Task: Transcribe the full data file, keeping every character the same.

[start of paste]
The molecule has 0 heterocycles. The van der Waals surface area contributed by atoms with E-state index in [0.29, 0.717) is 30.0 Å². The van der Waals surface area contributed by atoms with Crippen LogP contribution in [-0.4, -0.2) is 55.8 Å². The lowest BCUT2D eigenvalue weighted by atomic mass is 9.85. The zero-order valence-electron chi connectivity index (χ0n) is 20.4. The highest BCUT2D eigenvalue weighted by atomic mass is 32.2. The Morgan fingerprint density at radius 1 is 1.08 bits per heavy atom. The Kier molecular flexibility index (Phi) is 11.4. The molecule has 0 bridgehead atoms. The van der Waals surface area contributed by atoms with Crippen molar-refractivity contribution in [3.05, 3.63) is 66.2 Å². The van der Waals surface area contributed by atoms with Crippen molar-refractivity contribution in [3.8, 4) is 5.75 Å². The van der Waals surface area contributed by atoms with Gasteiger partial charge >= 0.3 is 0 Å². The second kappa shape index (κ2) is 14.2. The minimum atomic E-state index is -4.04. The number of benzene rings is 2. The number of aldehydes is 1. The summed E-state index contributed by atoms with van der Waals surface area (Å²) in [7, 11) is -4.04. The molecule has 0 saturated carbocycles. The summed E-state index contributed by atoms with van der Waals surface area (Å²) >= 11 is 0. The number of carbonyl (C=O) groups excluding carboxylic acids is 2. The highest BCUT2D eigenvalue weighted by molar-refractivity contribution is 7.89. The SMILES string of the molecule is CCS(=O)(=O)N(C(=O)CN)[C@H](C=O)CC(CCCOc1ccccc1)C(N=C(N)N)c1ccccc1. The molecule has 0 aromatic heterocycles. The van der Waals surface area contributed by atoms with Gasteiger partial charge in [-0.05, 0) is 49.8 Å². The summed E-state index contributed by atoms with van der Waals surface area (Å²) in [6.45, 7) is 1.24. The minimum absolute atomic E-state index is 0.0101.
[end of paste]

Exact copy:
The molecule has 0 heterocycles. The van der Waals surface area contributed by atoms with E-state index in [0.29, 0.717) is 30.0 Å². The van der Waals surface area contributed by atoms with Crippen LogP contribution in [-0.4, -0.2) is 55.8 Å². The lowest BCUT2D eigenvalue weighted by atomic mass is 9.85. The zero-order valence-electron chi connectivity index (χ0n) is 20.4. The highest BCUT2D eigenvalue weighted by atomic mass is 32.2. The Morgan fingerprint density at radius 1 is 1.08 bits per heavy atom. The Kier molecular flexibility index (Phi) is 11.4. The molecule has 0 bridgehead atoms. The van der Waals surface area contributed by atoms with Crippen molar-refractivity contribution in [3.05, 3.63) is 66.2 Å². The van der Waals surface area contributed by atoms with Crippen molar-refractivity contribution in [3.8, 4) is 5.75 Å². The van der Waals surface area contributed by atoms with Gasteiger partial charge >= 0.3 is 0 Å². The second kappa shape index (κ2) is 14.2. The minimum atomic E-state index is -4.04. The number of benzene rings is 2. The number of aldehydes is 1. The summed E-state index contributed by atoms with van der Waals surface area (Å²) in [7, 11) is -4.04. The molecule has 0 saturated carbocycles. The summed E-state index contributed by atoms with van der Waals surface area (Å²) >= 11 is 0. The number of carbonyl (C=O) groups excluding carboxylic acids is 2. The highest BCUT2D eigenvalue weighted by molar-refractivity contribution is 7.89. The SMILES string of the molecule is CCS(=O)(=O)N(C(=O)CN)[C@H](C=O)CC(CCCOc1ccccc1)C(N=C(N)N)c1ccccc1. The molecule has 0 aromatic heterocycles. The van der Waals surface area contributed by atoms with Gasteiger partial charge in [-0.05, 0) is 49.8 Å². The summed E-state index contributed by atoms with van der Waals surface area (Å²) in [6.45, 7) is 1.24. The minimum absolute atomic E-state index is 0.0101.